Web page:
Climbing Portland Bill Lighthouse with the kids

Last year we enjoyed a visit to Portland Bill, however, as I was on my own with the kids, we could not make the climb up the Lighthouse as Sebby was too small – much to Isaac’s disappointment.

We have been promising him we will return ever since and on Sunday, we headed to Portland on a rather stormy looking day.

Portland Bill

The kids love Portland Bill itself because it is the perfect location for exploring, climbing and running around.

Portland Bill Sebby

In fact, we saw a school full of kids all kitted up ready to climb Pulpit Rock, an artificial stack of rock was left in the 1870s after a natural arch was cut away by quarrymen at Bill Quarry. It even boasts proper climbing holds carved into it.

Pulpit Rock

Isaac was itching to climb it too, but instead clambered around the craggy rocks surrounding it.

Isaac Pulpit Rock

On the southernmost tip of Portland Bill is the Trinity House Obelisk which acts as a warning to ships of a low shelf of rock that extends 30m south into the sea.

Trinity House Obelisk

Portland boasts 3 lighthouses, one of which is still working and is open to the public.

Portland Bill Lighthouse

At its base is a small visitor centre whose exhibits give you the opportunity to learn about the history of navigation and the lighthouse and its keepers.

History of Navigation

You can also find out about Trinity House, the organisation that operates the lighthouse and has safeguarded mariners for over 500 years.

Trinity House

It is a fascinating, with large colourful exhibits which the kids enjoyed looking at.

Trinity House Portland

There are a number of interactive displays and historical artefacts to see whilst you are waiting for your tour of the lighthouse and for kids, there is also a small play area where you can design your own lighthouse, play games and do some colouring.

Trinity House Games

Then it was our turn for the tour.

Flag Lighthouse

Our guide was brilliant. Not only was he very knowledgable about the lighthouse, but he involved the kids at every step.

Climbing the Lighthouse

The Lighthouse itself is 41m high and has 155 steps. Luckily, you are not expected to climb it all in one go and there are 3 places where you can stop and catch your breath.

Lighthouse Eliza

During the climb you get information about how the lighthouse keepers lived, get to sound the foghorn and even get to hear some funny stories about some very cheeky residents.

Eliza Book

You have to be a minimum of 1.1m to climb the tower as it is quite a physical activity, plus the last few steps are more like a ladder. Of course the kids had no problem with it whatsoever.

Portland Lighthouse Ladder

The climb is well worth it for the views over the Jurassic coast.

Jurassic Coast

 

Our only disappointment was the fact that it was not a sunny day.

View from the Lighthouse

The kids were fascinated by the light itself, and how it moved. They were even able to push it gently to see it rotate whilst found it is sat on a layer of liquid mercury.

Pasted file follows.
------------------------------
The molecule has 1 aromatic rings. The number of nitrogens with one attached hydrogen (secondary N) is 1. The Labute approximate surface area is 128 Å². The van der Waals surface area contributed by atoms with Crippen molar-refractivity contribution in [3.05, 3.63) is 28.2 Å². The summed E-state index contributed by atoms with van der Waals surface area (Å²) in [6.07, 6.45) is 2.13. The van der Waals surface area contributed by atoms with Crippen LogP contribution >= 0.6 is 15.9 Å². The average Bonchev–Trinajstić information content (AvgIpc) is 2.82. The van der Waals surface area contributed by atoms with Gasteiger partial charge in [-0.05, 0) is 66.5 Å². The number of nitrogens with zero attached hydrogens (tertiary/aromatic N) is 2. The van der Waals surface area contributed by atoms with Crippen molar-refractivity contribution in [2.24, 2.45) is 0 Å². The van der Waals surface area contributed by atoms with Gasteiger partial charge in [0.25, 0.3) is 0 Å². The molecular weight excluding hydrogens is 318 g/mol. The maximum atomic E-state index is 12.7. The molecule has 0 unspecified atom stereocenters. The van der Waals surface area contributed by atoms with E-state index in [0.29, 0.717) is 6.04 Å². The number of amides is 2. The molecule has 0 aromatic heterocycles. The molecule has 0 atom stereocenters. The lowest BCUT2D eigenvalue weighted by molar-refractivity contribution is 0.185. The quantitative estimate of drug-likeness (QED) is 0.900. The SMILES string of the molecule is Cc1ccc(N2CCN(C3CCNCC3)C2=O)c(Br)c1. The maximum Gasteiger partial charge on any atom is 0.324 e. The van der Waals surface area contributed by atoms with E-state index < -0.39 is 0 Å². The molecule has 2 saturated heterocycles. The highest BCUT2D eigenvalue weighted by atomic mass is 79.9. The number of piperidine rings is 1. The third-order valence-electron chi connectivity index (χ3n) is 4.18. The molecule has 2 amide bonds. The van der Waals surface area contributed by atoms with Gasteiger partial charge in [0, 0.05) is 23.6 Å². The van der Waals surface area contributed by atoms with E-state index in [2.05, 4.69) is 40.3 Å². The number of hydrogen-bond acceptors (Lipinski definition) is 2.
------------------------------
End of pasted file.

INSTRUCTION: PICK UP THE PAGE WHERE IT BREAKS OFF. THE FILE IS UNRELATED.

Light

They give you plenty of time to drink in the views from the top, whilst answering any questions you might have, before it is time to head back down.

Sebby Ladder

A visit to Portland Lighthouse and Museum costs £20 for a family ticket (2 adults and up to 3 children).

Sebby Stairs

At Portland Bill itself there is also a cafe where you can have lunch with a view, or just choose to go for a scenic wander.

Portland Lighthouse

Portland itself is reached over a causeway from Chesil Beach and is just 4 miles long by a mile and a half wide at its broadest point. It was formed by a plate of Jurassic limestone that is tilted from north to south.  This means that if you are on the elevated northern side of the island you are rewarded with stunning views across the Chesil, Portland Harbour & Weymouth.

Olympic Rings

Portland is well-known world-wide for its sailing waters, the National Sailing Academy is based here and has a reputation for running major championship events, including being host venue for the 2012 Olympic and Paralympic sailing events.

It is also famous for its Portland stone, which has been quarried on the island for many years and is used in prestigious buildings all around the world including London’s St Paul’s Cathedral and the Olympic rings located on the island. Tout Quarry is now disused but has become a sculpture park and is also well worth a visit.

Tout Quarry

Any visit to Portland, would not be without a visit to Church Ope Cove to find the pirate graveyard.

Church Ope Cove

It is a fascinating walk down through the ruins of St Andrew’s Church, where you stumble across weathered tombs and gravestones complete with skull and crossbones as you head down to a beautiful secluded cove.

Graveyard

But Sssshhhhh – it’s a local secret – don’t tell anyone I told you about it!!

St Andrew Church

Have you visited Portland before?

 

 

18 thoughts on “Climbing Portland Bill Lighthouse with the kids

  1. I have visited, but it was a very, very, long time ago. I love lighthouses – we try to visit one whenever we explore a new region. I love climbing to the top to look at the view

  2. I didn’t even know there was a town called Portland in the UK (I’ve been to the Oregon one). The lighthouse area sounds fascinating. I’d have to bring my hubby to entertain our son while I read all about them. A few of my uncles were in the British navy so boats and all things maritime fascinate me. It sounds like a great place for a day out!

  3. Cor, beautiful photos – what a lovely part of the country to visit. Imagine being the tour guide for a lighthouse! Even with your tree stops that’s a lot of stairs, he must have been really fit!

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